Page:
One of the first jobs I had in New York City in the early 1990s was with a small public relations firm in Manhattan. I didn’t get the job through a want ad, but rather through connections I made via the NYC chapter of the University of Alabama’s National Alumni Association. The PR firm owner never had to deal with expensive recruiters, classified ads or dozens of interviews over several weeks; she just knew someone who referred me.
In many respects, networking may even be a better way to find employees than a faceless want ad---you get to meet a collection of potential employees and see what they are really like. For example, you may be at a happy hour networking function when you notice the candidate you spoke with earlier doing tequila shots and making a general fool of himself. By meeting someone in a more relaxed setting, you are more likely to learn more about them than in an interview. Further, you could meet five to ten candidates at just one event.
All of the above scenarios are not out of the question, especially in a workforce that is as diverse as New York City’s where there are networking groups based on professions, professional affiliations, race, sex, sexual orientation, religion, and much more.
There is no time like the present when it comes to networking, especially since so many new networking groups have cropped up in New York recently. Rest assured, no matter what your goals, there is a professional networking group for you!
Quality, not Quantity
“Networking is the perfect process for developing and maintaining quality relationships that are mutually beneficial,” according to Joseph I. Hunt, co-founder of RelationshipLink. “Most people think that networking is just about selling and evaluate their success based on the number of business cards they collect. That’s missing the real benefit. Networking is about the quality of the relationships, not the quantity.”
RelationshipLink sponsors BizExchange meetings on a monthly basis throughout the New York City metro area. The events provide entrepreneurs, presidents, and senior managers the opportunity to meet each other in a structured setting, exchange ideas, problem solve, and refer business to one another. RelationshipLink’s members represent a wide range of professions, all of whom are committed to improving the effectiveness of their organizations and offering their experience, support, and access to their own personal networks to assist others to do the same.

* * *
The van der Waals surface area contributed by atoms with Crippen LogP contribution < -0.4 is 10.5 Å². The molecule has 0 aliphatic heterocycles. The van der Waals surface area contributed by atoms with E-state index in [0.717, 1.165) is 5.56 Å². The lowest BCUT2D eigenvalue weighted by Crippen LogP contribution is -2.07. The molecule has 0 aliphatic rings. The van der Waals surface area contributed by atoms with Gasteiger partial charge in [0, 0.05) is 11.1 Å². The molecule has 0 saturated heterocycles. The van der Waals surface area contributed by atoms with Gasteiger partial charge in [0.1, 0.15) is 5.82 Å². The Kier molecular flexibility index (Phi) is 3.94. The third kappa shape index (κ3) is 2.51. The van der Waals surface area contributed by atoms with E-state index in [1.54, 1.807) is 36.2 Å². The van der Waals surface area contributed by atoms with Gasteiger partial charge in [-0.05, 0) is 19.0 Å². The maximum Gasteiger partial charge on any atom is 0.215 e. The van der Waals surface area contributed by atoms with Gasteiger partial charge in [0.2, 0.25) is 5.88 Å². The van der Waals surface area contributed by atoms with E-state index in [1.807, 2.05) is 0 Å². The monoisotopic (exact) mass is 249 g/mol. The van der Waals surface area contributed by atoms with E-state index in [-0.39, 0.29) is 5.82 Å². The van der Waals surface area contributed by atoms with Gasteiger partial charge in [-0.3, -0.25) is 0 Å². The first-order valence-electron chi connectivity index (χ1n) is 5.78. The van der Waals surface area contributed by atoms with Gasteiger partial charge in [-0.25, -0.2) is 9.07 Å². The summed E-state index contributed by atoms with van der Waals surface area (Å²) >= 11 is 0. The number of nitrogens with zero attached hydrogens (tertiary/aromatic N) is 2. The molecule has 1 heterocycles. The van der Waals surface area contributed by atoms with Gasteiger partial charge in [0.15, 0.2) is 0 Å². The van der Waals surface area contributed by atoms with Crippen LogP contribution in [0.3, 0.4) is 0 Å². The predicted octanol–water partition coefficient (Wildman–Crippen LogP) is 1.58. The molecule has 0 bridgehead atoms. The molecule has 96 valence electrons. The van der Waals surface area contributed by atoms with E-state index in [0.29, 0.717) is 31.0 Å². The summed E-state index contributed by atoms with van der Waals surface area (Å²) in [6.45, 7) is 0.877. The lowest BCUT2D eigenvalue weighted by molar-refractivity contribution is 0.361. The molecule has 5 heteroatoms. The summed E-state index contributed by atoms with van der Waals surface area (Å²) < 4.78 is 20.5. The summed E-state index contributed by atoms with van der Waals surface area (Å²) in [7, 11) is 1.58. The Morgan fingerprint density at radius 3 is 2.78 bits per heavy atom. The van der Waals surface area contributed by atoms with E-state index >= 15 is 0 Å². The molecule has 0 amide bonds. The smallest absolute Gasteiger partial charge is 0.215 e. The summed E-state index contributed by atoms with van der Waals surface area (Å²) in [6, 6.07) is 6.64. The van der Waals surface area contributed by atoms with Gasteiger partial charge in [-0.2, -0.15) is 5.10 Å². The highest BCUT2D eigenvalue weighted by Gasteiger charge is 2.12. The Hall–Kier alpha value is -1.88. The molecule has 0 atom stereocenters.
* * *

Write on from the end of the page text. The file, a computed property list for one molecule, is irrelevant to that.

While RelationshipLink’s members cover a broad spectrum of professionals and fields, if you want to get involved with a more specific networking group all you need to do is an Internet search with your own parameters. For example, one recent Google search using key words such as "professional", "networking", and "New York City", turned up networking events for the Alumni Association of the University of Michigan, the National Association of Asian American Professionals, the New York Chapter of the Data Management Association, the Association of Women in Computing, and many, many more.
According to Hunt, 70% of new business typically comes from referrals and the average business owner has at least 25 people in their network, so networking to improve your business seems like a no-brainer, but you have to take the appropriate approach, i.e., don’t show up with 200 business cards and think you’ve left the meeting with 200 potential clients. “You can try to sell 12 people you meet for the first time or you can approach networking as a relationship-building activity,” Hunt said. “You can expand your possibilities by 25 each time you develop a relationship with someone new.”
Point and Click Networking
Complementing event based networking are Internet based alternatives that allow you to network from your desktop. One such service is called LinkedIn and it lets you sign up and invite members of your network to sign up as well. Your friends tell their friends and then they sign up, then their friends get people to sign up…well, you get the picture. With over 15,000 subscribers, the number of people contacting you could be daunting but rest assured; you can only be contacted by someone who has passed muster via one of your personal contacts. The service is free for now but there are plans to charge a monthly fee.
Ryze, another online based network (that has networking events in NYC), gives its members a free home page and the ability to communicate with other members. Ryze has more specialized networks—Ryze-NYC, Small Business Owners, Wild Business Women, etc.—that members are free to join. Ryze also has a paid service that lets members do ”premium” tasks such as advanced searches.
A site called Networking for Professionals bills itself as an alternative to traditional networking. NFP allows members to contact each other via email, but stresses privacy; members’ names are never used initially, just an account number. Most of the site’s members are in the tri-state area, but the network is crossing borders, and there is a $20 monthly fee, but for every person you refer, you get a free month.